Canon EF 35mm f/1.4L II USM review

The Canon EF 35mm f/1.4L II USM is the ultimate Canon wide-angle prime, but luxury comes at a price

Canon EF 35mm f/1.4L II USM review
(Image: © Future)

Digital Camera World Verdict

Easily among the best in its class, the Canon EF 35mm f/1.4L II USM is a lens for those who demand the best, particularly reportage and documentary photographers. Optical quality is uniformly excellent, and autofocus is lightning-fast and super-accurate. This is not a carry-everywhere lens for anyone – due mostly to its physical bulk and price tag, both of which are intimidating to say the least. If neither of these factors bother you, have at it. You’ll find this superb prime does everything you need and more.


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    Pin-sharp with great contrast

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    Excellent autofocus


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The 35mm prime is a modern classic lens, fondly loved by reportage photographers in particular for its wide but naturalistic perspective, allowing users to capture the world almost as the human eye sees it. The Canon EF 35mm f/1.4L II USM is the modern evolution of this lens, its second iteration in the prestigious L series of pro-spec lenses, and it's undoubtedly one of the best Canon wide-angle lenses.

This is a heavyweight lens in every way. It goes large in aperture rating at f/1.4; it boasts top-grade, weather-sealed construction with a fluorine keep-clean coating on the front element; and it features the best glass that Canon can make. Indeed, it was the first lens to feature BR (Blue spectrum Refractive) optics, based on an organic optical material that Canon engineers at molecular level for optimum performance. However, it’s also a physically big lens, at 80x106mm and 760g. Suffice to say this lens isn’t exactly stealthy for candid street shots.

Typical of 35mm f/1.4 lenses, the wide aperture enables a reasonably small depth of field when shooting close-ups, despite the fairly short focal length. Whether or not that’s an advantage in street photography is debatable. You’ll certainly need to focus much more precisely, rather than relying on zone focusing or using the hyperfocal distance. The other heavyweight aspect of this lens is its price tag. If you decide that you really need that f/1.4 aperture rating, something like the Sigma 35mm f/1.4 DG HSM Art lens would be smaller, lighter and much less expensive to buy.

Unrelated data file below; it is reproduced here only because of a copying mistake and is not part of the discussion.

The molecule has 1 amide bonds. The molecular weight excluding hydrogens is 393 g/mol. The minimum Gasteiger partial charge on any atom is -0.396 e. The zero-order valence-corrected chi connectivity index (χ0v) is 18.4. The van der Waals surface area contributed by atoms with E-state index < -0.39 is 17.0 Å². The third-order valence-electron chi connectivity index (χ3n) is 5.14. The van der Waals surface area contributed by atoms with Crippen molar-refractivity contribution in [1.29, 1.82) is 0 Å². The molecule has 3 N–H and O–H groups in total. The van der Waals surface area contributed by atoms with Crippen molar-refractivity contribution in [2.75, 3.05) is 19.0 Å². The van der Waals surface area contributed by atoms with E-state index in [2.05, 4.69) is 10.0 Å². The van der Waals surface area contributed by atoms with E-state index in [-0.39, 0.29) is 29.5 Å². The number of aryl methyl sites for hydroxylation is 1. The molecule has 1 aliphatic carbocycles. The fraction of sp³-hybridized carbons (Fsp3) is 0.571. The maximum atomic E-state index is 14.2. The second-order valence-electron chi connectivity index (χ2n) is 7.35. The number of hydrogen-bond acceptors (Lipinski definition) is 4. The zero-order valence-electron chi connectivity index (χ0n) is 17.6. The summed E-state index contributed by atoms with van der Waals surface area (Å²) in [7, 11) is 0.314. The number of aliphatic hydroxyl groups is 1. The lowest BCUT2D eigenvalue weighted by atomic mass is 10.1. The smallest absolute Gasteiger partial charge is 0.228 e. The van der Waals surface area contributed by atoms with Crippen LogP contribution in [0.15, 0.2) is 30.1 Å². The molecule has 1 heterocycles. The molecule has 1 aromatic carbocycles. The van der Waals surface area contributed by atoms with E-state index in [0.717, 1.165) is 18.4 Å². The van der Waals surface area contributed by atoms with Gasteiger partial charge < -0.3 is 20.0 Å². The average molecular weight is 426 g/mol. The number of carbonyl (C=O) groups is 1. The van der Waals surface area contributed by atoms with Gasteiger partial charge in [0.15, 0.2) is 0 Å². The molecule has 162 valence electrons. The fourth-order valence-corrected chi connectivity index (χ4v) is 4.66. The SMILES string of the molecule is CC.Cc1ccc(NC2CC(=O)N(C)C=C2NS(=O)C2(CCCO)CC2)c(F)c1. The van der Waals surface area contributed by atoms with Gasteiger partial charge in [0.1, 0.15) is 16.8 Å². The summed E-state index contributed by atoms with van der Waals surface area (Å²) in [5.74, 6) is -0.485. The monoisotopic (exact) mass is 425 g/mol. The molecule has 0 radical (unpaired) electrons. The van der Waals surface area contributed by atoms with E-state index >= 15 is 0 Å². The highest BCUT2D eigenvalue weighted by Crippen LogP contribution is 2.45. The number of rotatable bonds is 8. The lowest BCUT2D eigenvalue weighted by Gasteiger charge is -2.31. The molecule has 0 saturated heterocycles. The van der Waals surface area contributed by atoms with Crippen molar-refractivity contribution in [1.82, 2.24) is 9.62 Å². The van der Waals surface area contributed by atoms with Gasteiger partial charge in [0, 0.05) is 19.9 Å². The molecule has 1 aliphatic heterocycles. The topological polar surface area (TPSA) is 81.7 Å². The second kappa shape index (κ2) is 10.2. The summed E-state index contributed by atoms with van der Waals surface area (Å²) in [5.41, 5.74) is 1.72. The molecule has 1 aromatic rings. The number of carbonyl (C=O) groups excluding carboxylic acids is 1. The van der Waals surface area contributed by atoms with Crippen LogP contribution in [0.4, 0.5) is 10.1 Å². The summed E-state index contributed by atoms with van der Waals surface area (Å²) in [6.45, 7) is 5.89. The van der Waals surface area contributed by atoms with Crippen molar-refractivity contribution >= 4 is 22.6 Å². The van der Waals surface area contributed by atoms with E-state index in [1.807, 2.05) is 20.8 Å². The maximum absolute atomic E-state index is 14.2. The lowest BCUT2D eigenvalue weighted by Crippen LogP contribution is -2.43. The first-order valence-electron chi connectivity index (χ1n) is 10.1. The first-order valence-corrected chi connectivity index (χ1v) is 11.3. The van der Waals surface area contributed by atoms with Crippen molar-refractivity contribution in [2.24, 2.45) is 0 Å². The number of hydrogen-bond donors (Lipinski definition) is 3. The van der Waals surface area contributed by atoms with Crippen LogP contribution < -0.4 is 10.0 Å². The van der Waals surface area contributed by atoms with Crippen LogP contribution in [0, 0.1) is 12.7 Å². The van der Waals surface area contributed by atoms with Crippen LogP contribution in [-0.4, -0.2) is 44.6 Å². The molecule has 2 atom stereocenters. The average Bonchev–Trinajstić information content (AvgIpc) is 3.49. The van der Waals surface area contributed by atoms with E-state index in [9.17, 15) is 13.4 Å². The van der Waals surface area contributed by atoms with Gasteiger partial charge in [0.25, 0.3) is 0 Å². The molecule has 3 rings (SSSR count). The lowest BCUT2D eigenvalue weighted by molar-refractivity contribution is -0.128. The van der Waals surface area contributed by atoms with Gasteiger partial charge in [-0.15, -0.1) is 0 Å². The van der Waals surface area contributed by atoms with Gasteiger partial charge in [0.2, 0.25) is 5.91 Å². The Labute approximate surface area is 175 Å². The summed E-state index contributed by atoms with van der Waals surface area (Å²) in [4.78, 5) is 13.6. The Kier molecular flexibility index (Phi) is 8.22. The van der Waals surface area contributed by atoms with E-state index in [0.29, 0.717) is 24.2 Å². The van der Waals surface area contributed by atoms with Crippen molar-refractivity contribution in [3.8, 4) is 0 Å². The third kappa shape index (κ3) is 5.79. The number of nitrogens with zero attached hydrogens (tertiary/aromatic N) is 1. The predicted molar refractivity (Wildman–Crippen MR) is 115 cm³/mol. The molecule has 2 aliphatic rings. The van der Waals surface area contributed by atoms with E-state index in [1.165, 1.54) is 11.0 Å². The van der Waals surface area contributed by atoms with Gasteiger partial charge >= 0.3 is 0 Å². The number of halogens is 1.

As you’d expect in a top-flight Canon L-series lens, the ring-type ultrasonic autofocus system is fast and whisper-quiet. Manual focusing is comfortable and precise, thanks to a smooth-action focus ring. Movement of the small rear elements helps ensure whip-fast autofocus performance at all – perfect for capturing those split-second moments. Sharpness and contrast are excellent, even when shooting at f/1.4, and distortion is well controlled. It’s a great lens, but in terms of street photography for most of us it’s on the bigger side in build and price.

Its 72mm filter thread is larger than that of many comparable lenses from other manufacturers, so that may bump up the price of filters if you plan to use the lens for landscapes. As you’d expect at this price, a lens hood is included on the box, helping control stray light and unwanted reflections. A fluorine coating on the exposed elements also helps to repel grease and moisture, and the pro-grade construction is fully weather-sealed.

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The best Canon telephoto lenses

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Matthew Richards

Matthew Richards is a photographer and journalist who has spent years using and reviewing all manner of photo gear. He is Digital Camera World's principal lens reviewer – and has tested more primes and zooms than most people have had hot dinners! 

His expertise with equipment doesn’t end there, though. He is also an encyclopedia  when it comes to all manner of cameras, camera holsters and bags, flashguns, tripods and heads, printers, papers and inks, and just about anything imaging-related. 

In an earlier life he was a broadcast engineer at the BBC, as well as a former editor of PC Guide.